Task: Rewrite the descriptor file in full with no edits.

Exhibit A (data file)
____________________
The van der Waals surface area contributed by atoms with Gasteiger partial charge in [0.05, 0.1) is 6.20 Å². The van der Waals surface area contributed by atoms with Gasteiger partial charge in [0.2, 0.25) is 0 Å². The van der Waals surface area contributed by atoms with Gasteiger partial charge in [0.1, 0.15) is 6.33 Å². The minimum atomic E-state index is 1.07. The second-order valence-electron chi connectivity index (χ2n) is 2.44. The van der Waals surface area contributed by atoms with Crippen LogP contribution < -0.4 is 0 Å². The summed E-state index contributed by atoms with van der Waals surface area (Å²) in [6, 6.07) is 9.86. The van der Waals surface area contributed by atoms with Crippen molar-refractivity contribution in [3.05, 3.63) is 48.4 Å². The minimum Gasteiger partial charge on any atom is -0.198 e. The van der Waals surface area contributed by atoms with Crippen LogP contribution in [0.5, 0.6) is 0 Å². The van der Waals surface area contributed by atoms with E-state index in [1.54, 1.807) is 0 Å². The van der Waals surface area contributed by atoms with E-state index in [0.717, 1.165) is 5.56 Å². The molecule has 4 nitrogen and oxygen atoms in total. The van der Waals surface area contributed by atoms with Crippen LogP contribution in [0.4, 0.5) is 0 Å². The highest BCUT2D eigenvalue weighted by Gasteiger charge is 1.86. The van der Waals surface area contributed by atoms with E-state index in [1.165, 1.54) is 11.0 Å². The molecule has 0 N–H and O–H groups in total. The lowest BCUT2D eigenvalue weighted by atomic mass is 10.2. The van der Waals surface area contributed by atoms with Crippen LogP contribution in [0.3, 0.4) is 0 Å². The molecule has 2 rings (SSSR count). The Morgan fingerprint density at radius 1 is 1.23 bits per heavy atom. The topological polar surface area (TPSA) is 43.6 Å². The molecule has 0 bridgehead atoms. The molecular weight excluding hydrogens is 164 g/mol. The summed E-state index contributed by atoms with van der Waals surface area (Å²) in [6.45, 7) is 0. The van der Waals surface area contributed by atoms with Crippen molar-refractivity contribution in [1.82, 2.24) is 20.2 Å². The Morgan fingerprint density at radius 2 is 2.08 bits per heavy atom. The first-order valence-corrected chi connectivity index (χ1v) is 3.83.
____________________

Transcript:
The van der Waals surface area contributed by atoms with Gasteiger partial charge in [0.05, 0.1) is 6.20 Å². The van der Waals surface area contributed by atoms with Gasteiger partial charge in [0.2, 0.25) is 0 Å². The van der Waals surface area contributed by atoms with Gasteiger partial charge in [0.1, 0.15) is 6.33 Å². The minimum atomic E-state index is 1.07. The second-order valence-electron chi connectivity index (χ2n) is 2.44. The van der Waals surface area contributed by atoms with Crippen LogP contribution < -0.4 is 0 Å². The summed E-state index contributed by atoms with van der Waals surface area (Å²) in [6, 6.07) is 9.86. The van der Waals surface area contributed by atoms with Crippen molar-refractivity contribution in [3.05, 3.63) is 48.4 Å². The minimum Gasteiger partial charge on any atom is -0.198 e. The van der Waals surface area contributed by atoms with Crippen LogP contribution in [0.5, 0.6) is 0 Å². The van der Waals surface area contributed by atoms with E-state index in [1.54, 1.807) is 0 Å². The van der Waals surface area contributed by atoms with E-state index in [0.717, 1.165) is 5.56 Å². The molecule has 4 nitrogen and oxygen atoms in total. The van der Waals surface area contributed by atoms with Crippen LogP contribution in [0.4, 0.5) is 0 Å². The highest BCUT2D eigenvalue weighted by Gasteiger charge is 1.86. The van der Waals surface area contributed by atoms with E-state index in [1.165, 1.54) is 11.0 Å². The molecule has 0 N–H and O–H groups in total. The lowest BCUT2D eigenvalue weighted by atomic mass is 10.2. The van der Waals surface area contributed by atoms with Crippen LogP contribution in [0.3, 0.4) is 0 Å². The molecule has 2 rings (SSSR count). The Morgan fingerprint density at radius 1 is 1.23 bits per heavy atom. The topological polar surface area (TPSA) is 43.6 Å². The molecule has 0 bridgehead atoms. The molecular weight excluding hydrogens is 164 g/mol. The summed E-state index contributed by atoms with van der Waals surface area (Å²) in [6.45, 7) is 0. The van der Waals surface area contributed by atoms with Crippen molar-refractivity contribution in [1.82, 2.24) is 20.2 Å². The Morgan fingerprint density at radius 2 is 2.08 bits per heavy atom. The first-order valence-corrected chi connectivity index (χ1v) is 3.83.